On April 4, the College at Florham entertained a total of 1,250 students and guests for the Admitted Students Day.
More than 400 accepted freshmen attended and the comments from students and parents were very positive, according to Provost Kenneth Greene.
“Our target for next fall is 600 freshmen,” Greene said.
Last year, the College at Florham enrolled 603 freshmen.
Overall, however, FDU is expecting three percent fewer students (both graduate and undergraduate) than it had last fall.
“We won’t know the freshman to sophomore retention rate for last fall’s freshmen until next October,” Greene said. “However, our freshman to sophomore retention rate is usually around 75 percent.”
The sophomore to junior retention rate is usually about 84 percent and the junior to senior rate is approximately 95 percent.
Despite economic downturns, FDU has had a 15 percent increase in freshman applications and a 25 percent increase in acceptances.
According to Greene, the SAT scores for accepted freshmen are slightly higher than those of last year’s group.
FDU will not know for sure the number of students who are on campus until about the middle of September, according to Greene.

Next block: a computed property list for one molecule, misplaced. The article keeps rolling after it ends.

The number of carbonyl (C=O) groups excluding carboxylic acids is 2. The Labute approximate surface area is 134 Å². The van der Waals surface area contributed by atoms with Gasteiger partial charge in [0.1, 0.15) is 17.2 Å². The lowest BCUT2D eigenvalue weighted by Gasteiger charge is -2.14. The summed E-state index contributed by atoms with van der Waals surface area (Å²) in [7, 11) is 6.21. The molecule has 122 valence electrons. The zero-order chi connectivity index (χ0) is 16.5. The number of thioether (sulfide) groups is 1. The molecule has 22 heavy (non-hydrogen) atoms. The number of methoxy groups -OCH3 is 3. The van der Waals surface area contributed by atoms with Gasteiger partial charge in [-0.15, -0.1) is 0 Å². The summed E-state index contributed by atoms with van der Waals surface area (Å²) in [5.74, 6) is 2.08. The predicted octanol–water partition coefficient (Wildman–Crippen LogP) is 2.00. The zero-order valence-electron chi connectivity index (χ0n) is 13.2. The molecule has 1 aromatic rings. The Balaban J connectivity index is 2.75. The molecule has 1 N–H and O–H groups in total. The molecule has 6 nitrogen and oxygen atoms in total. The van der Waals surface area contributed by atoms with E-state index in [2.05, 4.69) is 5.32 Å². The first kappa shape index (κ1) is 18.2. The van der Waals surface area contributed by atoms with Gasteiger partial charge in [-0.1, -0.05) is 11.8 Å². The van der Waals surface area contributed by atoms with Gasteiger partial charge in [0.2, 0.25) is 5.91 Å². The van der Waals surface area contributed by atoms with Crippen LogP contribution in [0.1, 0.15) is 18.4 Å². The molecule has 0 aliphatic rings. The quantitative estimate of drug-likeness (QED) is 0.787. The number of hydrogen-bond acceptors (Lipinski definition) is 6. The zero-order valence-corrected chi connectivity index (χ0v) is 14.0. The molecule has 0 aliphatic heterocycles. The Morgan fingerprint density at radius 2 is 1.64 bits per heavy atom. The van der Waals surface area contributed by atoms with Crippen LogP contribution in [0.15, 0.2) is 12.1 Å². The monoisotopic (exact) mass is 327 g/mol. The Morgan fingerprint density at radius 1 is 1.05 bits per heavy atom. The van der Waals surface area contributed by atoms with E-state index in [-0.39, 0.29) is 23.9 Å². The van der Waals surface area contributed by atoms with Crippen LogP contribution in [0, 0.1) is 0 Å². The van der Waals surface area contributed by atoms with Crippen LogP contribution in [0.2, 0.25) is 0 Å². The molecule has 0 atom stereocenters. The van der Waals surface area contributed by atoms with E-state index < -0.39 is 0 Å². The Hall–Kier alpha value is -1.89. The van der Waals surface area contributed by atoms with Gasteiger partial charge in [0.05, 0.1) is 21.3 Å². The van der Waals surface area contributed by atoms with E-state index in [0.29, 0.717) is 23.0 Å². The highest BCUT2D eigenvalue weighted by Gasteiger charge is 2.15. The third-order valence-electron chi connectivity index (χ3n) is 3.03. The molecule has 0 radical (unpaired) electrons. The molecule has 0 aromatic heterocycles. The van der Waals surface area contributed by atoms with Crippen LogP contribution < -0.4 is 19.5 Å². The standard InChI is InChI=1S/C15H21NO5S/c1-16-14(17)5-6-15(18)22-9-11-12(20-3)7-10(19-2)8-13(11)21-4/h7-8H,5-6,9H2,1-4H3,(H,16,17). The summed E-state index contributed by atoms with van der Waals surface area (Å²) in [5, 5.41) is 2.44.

“I have talked with a number of administrators of other colleges and they agree that the economic climate is making predictions about fall enrollments very difficult,” he said.
According to an article in The New York Times, published college tuition fees increased 439 percent from 1982 to 2007, and the median family income rose only 147 percent.
The New York Times also reported that for most families, net tuition (the amount most students actually pay after financial aid, grants, tax benefits and scholarships) is usually more important than a college’s published tuition.
At private four-year institutions, the average net tuition is around $14,900. This is almost $10,000 less than the published price, according to The New York Times article. The net price has been growing more slowly than the published price.